Sisko Wanted to Be Bald and Other Things You Might Not Know about Deep Space Nine

In 1993, Star Trek began a bold experiment: a series set on a fixed location. Star Trek: Deep Space Nine was an unusual, experimental and gloriously successful contribution to the Star Trek universe. Here are some facts that you might not know about the show.

1. Brandon Tartikoff originally conceived of Deep Space Nine as The Rifleman in space. The station would be a wild, semi-lawless place on the frontier.

2. Captain Kirk had a reputation for seducing--then leaving--beautiful alien women. He could do that because he was in a starship. But the characters on DS9 were largely stationary. This necessitated a different type of storytelling. Michael Piller explained:

It’s like the difference between a one-night stand and a marriage. On Deep Space Nine, whatever you decided has consequences the following week. So it’s about taking responsibility for your decisions, the consequences of your acts.

3. Avery Brooks (Benjamin Sisko) wanted to shave his head, but directors were concerned that he would look too much like Hawk, a character he played in the 1980s series Spenser: for Hire. It was only after Brooks was identified more with Sisko than Hawk that he was allowed to shave his head.

4. During the series, Kira Nerys (Nana Visitor) bore the child of Miles and Keiko O’Brien. This was written into the series to cover for Nana Visitor’s own pregnancy. The father was Alexander Siddig (Julian Bashir), who married Visitor the next year.

5. The original plan wasn’t to have Major Kira on the show, but Ensign Ro from The Next Generation. Ro would be in recurring conflict with Sisko, just as she was with Picard and Riker. Michelle Forbes, who played Ro, turned down the role because she didn’t want to take the seven-year commitment.

6. The Next Generation ended as Deep Space Nine was beginning its third season. Producers perceived that many TNG fans had stopped watching DS9, so they brought Michael Dorn’s character Worf in during the fourth season to draw them back.

7. Casting directors initially considered Alexander Siddig for the role of Sisko, not Dr. Bashir.

8. The episode “Blood Oath” saw the return of three Klingon characters from the original series--played by the original actors. The three characters, joined by Jadziah Dax, hunt down a mysterious man who killed their firstborn sons.

From left to right: Kor (John Colicos), Koloth (William Campbell) and Kang (Michael Ansara).

9. Bill Mumy of Babylon 5 and Lost in Space guest starred in the episode “The Siege of AR-558.

10. The lounge singer character of Vic Fontaine started with producer Ira Behr’s idea to bring Frank Sinatra Jr. on the show as a Vegas lounge singer. Sinatra is a Trekkie and was interested in appearing on DS9, but only as an alien--not as a singer. So producers recruited James Darren, who had played William Shatner’s sidekick on T.J. Hooker. Darren, a professional Vegas lounge singer and companion of the Rat Pack, understood the role immediately.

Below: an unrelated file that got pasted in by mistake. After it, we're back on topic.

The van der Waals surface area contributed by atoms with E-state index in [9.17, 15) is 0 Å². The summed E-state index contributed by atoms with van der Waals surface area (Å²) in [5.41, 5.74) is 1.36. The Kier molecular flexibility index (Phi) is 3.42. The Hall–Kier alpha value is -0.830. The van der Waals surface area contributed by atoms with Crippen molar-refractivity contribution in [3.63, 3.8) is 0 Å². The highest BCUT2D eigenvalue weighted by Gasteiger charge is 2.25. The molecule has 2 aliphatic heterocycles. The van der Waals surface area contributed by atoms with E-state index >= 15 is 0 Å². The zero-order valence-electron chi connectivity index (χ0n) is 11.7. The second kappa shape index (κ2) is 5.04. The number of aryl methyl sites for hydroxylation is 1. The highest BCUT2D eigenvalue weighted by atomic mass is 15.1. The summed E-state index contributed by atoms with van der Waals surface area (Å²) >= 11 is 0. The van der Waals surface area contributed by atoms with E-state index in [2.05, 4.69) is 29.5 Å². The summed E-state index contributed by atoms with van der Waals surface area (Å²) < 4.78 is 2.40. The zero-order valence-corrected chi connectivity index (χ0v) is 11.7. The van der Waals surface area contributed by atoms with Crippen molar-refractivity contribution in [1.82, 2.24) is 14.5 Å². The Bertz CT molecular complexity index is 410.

11. Morn was a barfly that hung out at Quark's bar. His name is an anagram of George Wendt's Norm from Cheers. During the series, writers developed a running gag: other characters would describe Morn as insufferably talkative even though he never uttered a word on screen.

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12. The season 5 episode "Trials and Tribble-ations" was among the most complex, expensive and popular episodes of the series. To mark the 30th anniversary of Star Trek, writers sent DS9 characters back into the 1967 episode "The Trouble with Tribbles." Directors didn’t have any of the original props, costumes or even design schematics from the orginal series episode. They had to remake everything from what they saw on video.

13. Behr has a long-running fascination with the Battle of the Alamo, so he worked in references to it into the seventh season.  In the above screenshot from "The Changing Face of Evil," O'Brien and Bashir are using a model of the old mission to plot their defense of it in a holodeck simulation.

Behr's references gradually became more overt in the hope of suggesting to viewers that the defenders of Deep Space Nine would be, like the Texans, overrun and massacred by their enemies.

Images: CBS, ABC, Warner Bros., NBC.

Erdmann, Terry and Paula M. Block. Star Trek: Deep Space Nine Companion. New York: Pocket Books, 2000.
Shuster, Hal. The Trekker's Guide to Deep Space Nine. Rocklin, CA: Prima Publishing, 1997. Print.
Van Hise, James. Trek, Deep Space Nine: The Unauthorized Story. Las Vegas, NV: Pioneer, 1993. 

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